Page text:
Wheaton College to edit out word ‘savage’
A Christian college in Illinois has announced it will edit a plaque honoring five missionaries who were killed by tribe in Ecuador in 1956.
“Wheaton College announced its plan to rephrase dehumanizing wording included on a plaque honoring Christian martyr Jim Elliot and the four missionaries killed by the Waorani people in Ecuador due to ‘pejorative’ language referring to the tribe as ‘savage,'” the Christian Post reports.
“Joseph Moore, Wheaton’s director of marketing and communications, told CP in an email that the administrative cabinet decided to update the plaque to ‘continue to honor the sacrificial witness of the five missionaries it honors while at the same time avoiding the unnecessary offense of pejorative stereotypes.'”
In a memo from Wheaton President Philip Ryken to the campus community obtained by the Post, he wrote that some had expressed concerns the plaque’s language is offensive.
“Specifically, the word ‘savage’ is regarded as pejorative and has been used historically to dehumanize and mistreat indigenous peoples around the world,” Ryken wrote. “Any descriptions on our campus of people or people groups should reflect the full dignity of human beings made in the image of God.”
The story of Elliot’s martyrdom is a popular one among evangelical Christians.
According to The Gospel Coalition, after Elliot heard about the Huaorani, or “Auca” Indians, “a small and fierce unreached people in the Ecuadorian jungle,” he felt called to go there and teach them about Jesus Christ. There was some progress in exchanging gifts with the tribe, but due to a false accusation within the tribe against the missionaries, five of them, including Elliot, were speared to death.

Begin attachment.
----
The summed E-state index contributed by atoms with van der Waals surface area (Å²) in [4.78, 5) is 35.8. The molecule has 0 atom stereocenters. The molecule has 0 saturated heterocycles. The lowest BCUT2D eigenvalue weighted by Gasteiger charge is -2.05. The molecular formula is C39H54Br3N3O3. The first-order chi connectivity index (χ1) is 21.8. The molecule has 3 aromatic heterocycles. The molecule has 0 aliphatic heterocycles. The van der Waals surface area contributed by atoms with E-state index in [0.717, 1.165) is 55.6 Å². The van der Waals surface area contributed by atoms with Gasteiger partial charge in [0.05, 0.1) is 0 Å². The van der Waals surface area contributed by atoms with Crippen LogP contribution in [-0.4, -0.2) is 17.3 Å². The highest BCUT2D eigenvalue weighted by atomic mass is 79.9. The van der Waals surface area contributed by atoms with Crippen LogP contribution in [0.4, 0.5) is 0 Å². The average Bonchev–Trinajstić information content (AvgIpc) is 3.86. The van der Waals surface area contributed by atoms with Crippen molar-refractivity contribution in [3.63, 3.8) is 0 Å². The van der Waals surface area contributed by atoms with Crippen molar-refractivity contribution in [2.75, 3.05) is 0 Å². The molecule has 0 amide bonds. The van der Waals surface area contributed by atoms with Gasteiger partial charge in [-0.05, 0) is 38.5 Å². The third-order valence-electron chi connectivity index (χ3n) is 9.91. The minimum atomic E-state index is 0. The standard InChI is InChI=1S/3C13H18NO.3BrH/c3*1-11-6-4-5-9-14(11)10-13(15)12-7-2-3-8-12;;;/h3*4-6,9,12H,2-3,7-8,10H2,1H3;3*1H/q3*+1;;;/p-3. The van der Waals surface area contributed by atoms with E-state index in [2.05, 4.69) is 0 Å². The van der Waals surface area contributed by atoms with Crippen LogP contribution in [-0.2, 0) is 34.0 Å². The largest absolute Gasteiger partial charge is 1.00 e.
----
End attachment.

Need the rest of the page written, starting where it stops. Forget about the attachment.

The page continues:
The coalition reports that Elliot’s journals are held in the archives at Wheaton College’s Billy Graham Center.
The controversial bronzed plaque includes an image of Elliot and Edward McCully, another of the slain missionaries, and states in part:
They chose the jungles of Ecuador. … For generations all strangers were killed by these savage Indians. After many days of patient preparation and devout prayer, the missionaries made the first friendly contact known to history with the Aucas.
On January 8, 1956 the five missionaries were brutally slain – martyrs for the love of God.
Wheaton’s spokesman, in his statement to the Christian Post, said a task force will review the plaque’s wording and make a rephrasing recommendation to be approved by the board of trustees.
“Wheaton College will always honor Jim Elliot and Ed McCully — along with Nate Saint ’50, Roger Youderian, and Pete Fleming — who died in service to spreading the gospel of Jesus Christ,” he said.
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